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How the National Population Database Assisted in the Pandemic Response

Graphic representing the data layers of the National Population Database

The Challenge

Back in 2020, at the beginning of the COVID-19 pandemic, we saw an opportunity to assist the national response effort. By making the National Population Database (NPD) available to organisations co-ordinating social distancing measures, we could play our part in what was to be a long-term fight against the virus.

The Solution

The NPD is a unique Geographical Information System (GIS) dataset that enables the numbers of residents, workers and other population types to be estimated in any location, down to individual building level, in Great Britain. Developed by the Health and Safety Executive (HSE), the dataset pulls together HSE's own data with information from Ordnance Survey and Royal Mail, presenting it on a map using a purpose-built portal.

The NPD's dataset is so trusted and reliable that it is used by the UK Government's 'Resilience Direct' platform. This secure, online network for sharing real time information enables emergency services to deliver an efficient and co-ordinated response in situations that impact civil protection.

By presenting valuable population data in layers, the NPD can present population hotspots on a map for different times of the day and night. Population types are shown by building (schools, hospitals, prisons and others) or at a 100 metre grid level if a wider overview of a location is required. Even greater detail means that users can fine-tune data to their particular application; for example, the Schools layer includes separate figures for primary, secondary and tertiary students as well as the total figure across all ages.

The NPD's many layers and multiple population types allow you to create specific population scenarios. For instance, consider the fictional scenario of a toxic plume being released near the Meadowhall shopping centre in Sheffield on a Wednesday between 1 and 2pm. For a realistic summary of that time and place, you would include the school, childcare and care home layers and pick daytime populations from the residential and workplace layers. Having entered the plume dimensions, the NPD can be used to help estimate the risk, by assessing the numbers of people affected in each category as well as the number and type of buildings and other infrastructure under the plume.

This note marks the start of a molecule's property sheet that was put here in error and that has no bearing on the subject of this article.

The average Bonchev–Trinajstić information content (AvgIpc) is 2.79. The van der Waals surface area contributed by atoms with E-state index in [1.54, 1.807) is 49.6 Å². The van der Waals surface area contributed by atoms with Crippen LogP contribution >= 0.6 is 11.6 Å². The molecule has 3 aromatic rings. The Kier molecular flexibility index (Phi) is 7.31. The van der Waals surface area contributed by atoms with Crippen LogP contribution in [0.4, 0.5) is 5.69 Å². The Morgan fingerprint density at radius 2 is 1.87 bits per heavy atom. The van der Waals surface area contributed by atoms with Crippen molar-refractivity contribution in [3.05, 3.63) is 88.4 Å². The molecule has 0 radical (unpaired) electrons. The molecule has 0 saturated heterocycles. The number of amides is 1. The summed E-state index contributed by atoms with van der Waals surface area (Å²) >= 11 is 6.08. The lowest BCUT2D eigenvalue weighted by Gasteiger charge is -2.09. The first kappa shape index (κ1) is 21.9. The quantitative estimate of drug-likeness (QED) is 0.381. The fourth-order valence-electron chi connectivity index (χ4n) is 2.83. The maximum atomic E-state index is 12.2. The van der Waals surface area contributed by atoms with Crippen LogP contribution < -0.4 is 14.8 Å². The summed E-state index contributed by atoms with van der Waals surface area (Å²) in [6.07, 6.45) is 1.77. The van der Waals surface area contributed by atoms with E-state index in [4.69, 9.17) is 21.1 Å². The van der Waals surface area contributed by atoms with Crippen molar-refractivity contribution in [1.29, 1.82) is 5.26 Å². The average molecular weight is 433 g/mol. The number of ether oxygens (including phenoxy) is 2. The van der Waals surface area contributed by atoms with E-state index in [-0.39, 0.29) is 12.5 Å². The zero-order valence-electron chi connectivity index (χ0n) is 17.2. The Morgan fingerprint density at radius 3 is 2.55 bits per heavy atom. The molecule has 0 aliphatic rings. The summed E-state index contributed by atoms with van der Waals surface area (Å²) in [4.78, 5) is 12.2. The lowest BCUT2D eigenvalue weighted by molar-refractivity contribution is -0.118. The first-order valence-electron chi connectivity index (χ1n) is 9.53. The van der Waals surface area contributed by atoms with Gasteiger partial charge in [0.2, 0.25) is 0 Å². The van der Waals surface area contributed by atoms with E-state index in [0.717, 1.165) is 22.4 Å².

The Outcome

A number of organisations used the NPD as part of their pandemic planning and response efforts between April 2020 and Sept 2021:

  • Cabinet Office
  • Joint Biosecurity Centre/Dept Health and Social Care (Test and Trace)
  • Home Office
  • Scottish Govt / Public Health Scotland
  • Welsh Government
  • Ministry of Defence
  • Hampshire County Council
  • Ordnance Survey

Cabinet Office Department of Health and Social Care logo Home Office logo

Public Health Scotland Welsh Government logo Ministry of Defence

Hampshire County Council logo Ordnance Survey logo

The NPD is being used to provide contextual information for industry and workforce breakdowns. It will continue to provide useful insight into regional variations in industry and employment beyond the pandemic. [JBC/DHSC];

the data was really useful throughout the pandemic, and was used for analysis work around co-ordinating covid response. [MoD];

See for yourself!
The NPD portal lets you experiment on a demonstration dataset. How would you use it?

Watch our video introduction of the tool below. Can't see the video? View it here



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